What's the story here?
Malahide set within the Malahide Inlet
Image: Bill Boaden via CC BY_SA 2.0


Malahide is an affluent coastal suburban town situated within a sea inlet that passes between sandhills to a large lagoon. The lagoon is divided in two by the embankment and viaduct carrying the Dublin to Belfast railway line. The inner estuary to the east, although tidal, never drains completely, so is essentially a large picturesque artificial shallow lagoon, used mainly for windsurfing, and small dinghies. The outer part hosts the harbour consists of a shallow and narrow inlet protected on each side by the sandhills. The town lies 1¼ miles within the entrance on the inlet’s south side. The marina is set into the inlet to the north of the town and is protected by a breakwater extending westward then southward from the inner side of East Pier and a small detached breakwater inside the marina entrance.


Yacht approaching the marina through the Malahide Inlet
Image: William Murphy via CC BY SA 2.0


The entrance into the Malahide Inlet is straightforward, but there is less than 1m of water below CD at some points of the channel. So it is essential to have an adequate height of tide required for safe entry. An entrance at HW±0300 will present little issue. Malahide Marina is a large full-service marina that accommodates up to 350 vessels including 20 designated for visiting yachts. It is capable of taking vessels with a LOA of up to 75 metres carrying a draught of up to 4 metres.


Malahide Marina
Image: William Murphy via CC BY SA 2.0


The marina can be contacted via VHF [Malahide Marina] Ch. 37/M, Landline+353 (0)1 845 4129, E-mailinfo@malahidemarina.net. Current berthing fees External link are available on their web site. The marina, however, tends to become crowded during the summer and visiting small craft may have difficulty in finding a berth. It is therefore strongly recommended that availability be checked with the marina in advance.

In the past, it was possible to anchor in the inlet but this is no longer feasible due to the level of boating activity in the area. Malahide Yacht Club VHF[Yacht Base) Ch. M, Landline+353 (0) 1 845 3372, may also be able to provide a spare mooring adjacent to the channel on the approaches to the marina.

Given adequate tidal height, Malahide can be entered in most weather conditions. It should not be attempted in any developed easterly conditions, or in very rough conditions from other quarters, as the sea breaks on the extensive sand plateau outside. This is particularly the case on the full ebb tide that can reach up to 3.5 knots and causes the sea to stand up in easterlies.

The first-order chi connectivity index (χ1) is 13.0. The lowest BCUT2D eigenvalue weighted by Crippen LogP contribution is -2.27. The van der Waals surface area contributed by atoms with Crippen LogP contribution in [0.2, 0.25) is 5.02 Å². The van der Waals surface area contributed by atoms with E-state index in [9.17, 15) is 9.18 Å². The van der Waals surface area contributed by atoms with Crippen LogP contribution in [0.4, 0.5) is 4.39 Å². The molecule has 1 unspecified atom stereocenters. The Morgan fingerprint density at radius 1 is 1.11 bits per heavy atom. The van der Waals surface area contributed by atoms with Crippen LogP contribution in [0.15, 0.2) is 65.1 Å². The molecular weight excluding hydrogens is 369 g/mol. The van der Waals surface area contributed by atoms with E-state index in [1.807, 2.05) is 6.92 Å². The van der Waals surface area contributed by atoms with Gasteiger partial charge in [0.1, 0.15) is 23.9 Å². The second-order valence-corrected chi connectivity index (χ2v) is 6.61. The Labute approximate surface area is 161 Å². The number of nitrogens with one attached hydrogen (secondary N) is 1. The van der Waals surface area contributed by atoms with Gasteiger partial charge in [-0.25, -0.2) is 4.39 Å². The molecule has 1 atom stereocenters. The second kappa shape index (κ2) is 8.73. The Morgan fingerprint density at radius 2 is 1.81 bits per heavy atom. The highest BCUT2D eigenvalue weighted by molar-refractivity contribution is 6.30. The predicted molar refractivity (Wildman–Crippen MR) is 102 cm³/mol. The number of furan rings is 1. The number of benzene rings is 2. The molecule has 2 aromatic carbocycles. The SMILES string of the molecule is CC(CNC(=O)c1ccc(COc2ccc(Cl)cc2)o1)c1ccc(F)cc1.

How to get in?
The Ben Of Howth, Lambay Island, with the Malahide and Rush intlets
Image: Bill Boaden via CC BY_SA 2.0


Convergance Point Ireland’s Coastal Overview from Strangford Lough to Dublin Bay Route location provide approach details. Vessels approaching from the south can also avail of the Dublin Bay to Rosslare Harbour Route location coastal overview.


Malahide Inlet, bottom, and the Rogerstown Intlet, top, are very similar from
seaward

Image: Tearbringer via CC BY-SA 4.0


Positioned 5 miles southwest of Lambay Island, the most prominent feature of this coast. The principal concern is not to confuse Malahide with the Rogerstown inlet located 3½ miles northward. Both sea inlets appear similar from seaward, but Rogerstown inlet is much shallower. The Malahide area is made conspicuous by many mainland structures. An aeronautical light, situated at the airport, about 4½ miles west-southwest of the entrance to the Malahide Inlet, that is highly visible from seaward.

Ben Of Howth to Malahide
Image: Tearbringer via CC BY-SA 4.0


On closer approaches, the extensive Grand Hotel will be seen standing on the south side of the inlet, about a mile west from the entrance. A ¼ mile to the west of the hotel is a prominent 50-metre high chapel spire, and there is a square-towered castle with the red roofs of several houses close by, standing on the shoreline about ¾ of a mile to the southeast of the hotel.
Please note

There is an abundance of Lobster Pots in the general Howth / Malahide / Lambay area and are made up of anything from a black oil can to a clear plastic lemonade bottle. Worse, orphaned pots can get so shrouded in seaweed that they are virtually impossible to identify. So tread carefully.



Yacht exiting over the sandbar
Image: Mark Murray via CC BY-SA 2.0


Initial fix location Approaching vessels should proceed to the listed Fairway Buoy initial fix. A useful initial lead-in-transit to the entrance is provided by aligning the 50 metres high church spire and the right-hand edge of the Grand Hotel on a bearing approximately 266° T. The RW buoy, L Fl 10s, that should be lit and be in at least 4 metres of water but neither of these should be relied upon as the light may be out and a recent easterly storm could have altered the depths in the area.


The outer spar buoys leading over the sand bar
Image: Michael Harpur


The entrance channel is restricted by a sandbar with a charted LWS depth of 0.8. In the past, it was periodically dredged but this has been largely abandoned in recent years owing to the increasing frequency of easterly storms that refill the entrance. These storms have caused the sandbar to alter its shape and it is becoming more of an extensive plateau with many ridges. It is strongly recommended that all visitors obtain the latest channel depth information when contacting the marina. As a rule of thumb and for guidance only, the depth at the Fairway Buoy is approximately 2 meters deeper than the shallowest point in the channel which is usually over the bar itself.